By KEVIN WISER
Express Staff Writer
Blaine County Commissioners set a final budget Monday for the fiscal
year 1999/2000 at $11,929,138, but left open an option to lower this figure due to a
protest of a proposed increase in the prosecuting attorneys budget.
The prosecuting attorneys office was allocated a budget of
$370,066 last year. Prosecuting Attorney Doug Werth proposed this year that this figure be
increased to $424,785 in order to fund the hiring of a third deputy prosecutor.
During public comment at yesterdays hearing, Hailey attorney
Keith Roark said he and his associates, Doug Nelson and Jim Phillips, were perplexed about
the rationale behind the hiring of a third deputy.
"This is an unholy, unwarranted increase in budget," Roark
said in light of the case load handled by the prosecuting attorneys office.
Roark said he was concerned that three years ago the board approved a
request by Werth to have misdemeanor cases handled outside his office. Roark said that for
the past three years misdemeanor cases had been handled on a private contract basis. He
said that now Werth wants to change the system so that the prosecuting attorneys
office will again prosecute misdemeanor offenses, requiring the hiring of a third deputy.
"My concern is not with weakening the prosecuting attorneys
office," Roark said. "Its important to the public welfare to have the best
office the county can afford."
After referring to instances in which Werth allegedly mishandled the
resources of the prosecuting attorneys office, Roark said, "Im not here
to criticize Doug Werth, but I can say that in my mind he is truly incompetent in running
that office whether he has one deputy or three."
Roark said that Werth was performing a disservice to the tax payers of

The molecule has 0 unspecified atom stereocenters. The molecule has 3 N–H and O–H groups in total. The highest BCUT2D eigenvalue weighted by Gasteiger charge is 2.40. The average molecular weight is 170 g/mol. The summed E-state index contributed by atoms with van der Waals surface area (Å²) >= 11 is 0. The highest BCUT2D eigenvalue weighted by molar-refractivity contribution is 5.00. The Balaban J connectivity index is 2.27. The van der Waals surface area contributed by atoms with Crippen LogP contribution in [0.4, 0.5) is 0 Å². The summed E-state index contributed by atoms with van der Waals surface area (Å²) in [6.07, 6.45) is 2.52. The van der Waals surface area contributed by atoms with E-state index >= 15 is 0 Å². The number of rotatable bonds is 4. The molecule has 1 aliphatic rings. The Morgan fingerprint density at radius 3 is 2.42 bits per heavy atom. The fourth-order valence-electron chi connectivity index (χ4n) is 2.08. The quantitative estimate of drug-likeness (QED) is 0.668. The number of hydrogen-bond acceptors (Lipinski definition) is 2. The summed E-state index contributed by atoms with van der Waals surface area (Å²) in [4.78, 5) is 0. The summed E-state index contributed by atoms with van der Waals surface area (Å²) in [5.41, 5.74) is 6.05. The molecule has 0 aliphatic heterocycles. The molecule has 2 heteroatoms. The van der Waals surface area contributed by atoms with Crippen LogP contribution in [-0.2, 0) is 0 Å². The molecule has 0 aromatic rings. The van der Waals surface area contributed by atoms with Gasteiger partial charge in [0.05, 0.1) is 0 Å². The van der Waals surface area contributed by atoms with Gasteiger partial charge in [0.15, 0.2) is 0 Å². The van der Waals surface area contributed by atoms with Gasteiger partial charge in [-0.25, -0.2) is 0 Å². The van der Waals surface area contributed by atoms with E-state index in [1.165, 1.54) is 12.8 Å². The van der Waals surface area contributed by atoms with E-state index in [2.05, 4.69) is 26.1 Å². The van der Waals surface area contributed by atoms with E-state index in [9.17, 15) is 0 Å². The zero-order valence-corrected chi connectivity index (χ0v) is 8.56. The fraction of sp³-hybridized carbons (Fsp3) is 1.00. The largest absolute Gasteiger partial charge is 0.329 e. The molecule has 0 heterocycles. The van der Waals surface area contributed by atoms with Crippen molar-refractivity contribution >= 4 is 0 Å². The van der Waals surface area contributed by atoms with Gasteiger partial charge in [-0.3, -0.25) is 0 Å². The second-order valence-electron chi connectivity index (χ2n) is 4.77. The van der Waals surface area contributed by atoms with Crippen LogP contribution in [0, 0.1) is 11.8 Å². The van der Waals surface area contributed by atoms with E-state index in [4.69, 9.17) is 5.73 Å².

Blaine County by hiring a third deputy.
"Werth has demonstrated he cannot run the prosecuting
attorneys office, and to ask taxpayers to subsidize his incompetence is a
mistake," Roark told the board.
Nelson added to Roarks argument that Blaine County has half the
crime rate and twice the deputies in the prosecuting attorneys office as other
counties in Idaho.
Werth was not present at Mondays hearing. Commissioner Harlig
said that the prosecuting attorney should have the opportunity to respond to public
comments made during the budget hearing before the board makes a final decision regarding
In an interview following the budget hearing, Werth responded to the
charges raised against him.
He said it had been over 10 years since the county added a deputy to
the prosecuting attorneys office.
Second, Werth said, the number of civil issues involved in Blaine
County far surpasses that of any other county of equivalent size in Idaho.
"You cant compare legal issues and litigation in other
counties on planning and zoning and civil issues with Blaine County," he said.
"Comparing Blaine County to other rural counties is like comparing apples to
Werth said that the third deputy will primarily handle civil cases that
have resulted from numerous lawsuits filed against the county involving planning and
Responding to charges that his office is changing the system by taking
on misdemeanor prosecutions, Werth said that Hailey requested to have his office handle
the citys misdemeanor prosecutions.
Werth said that under state statute, county prosecutors are not
required to prosecute city misdemeanors and that in smaller jurisdictions throughout the
state, cities have to contract with the county prosecutors office or private
attorneys to prosecute misdemeanor cases.
Werth said his office agreed to contract with the city of Hailey to
prosecute its misdemeanor cases for $27,000, which is less than what private attorneys
would contract the services for. Werth added that the money will go back to the county
rather than to private attorneys.
"The only reason I indicated a willingness to prosecute Hailey
citys misdemeanors is because of the number of police officers that requested that
my office handle their cases," Werth said. "The bottom line is Hailey will get
better legal services for less money."
Werth said that many inefficiencies result from having misdemeanor
cases split up and prosecutions handled by more than one agency.
The commission will hold a special meeting to discuss the budget for
the prosecuting attorneys office and also to discuss the countys public
defender contract tomorrow at 2 p.m. at the old Blaine County Courthouse.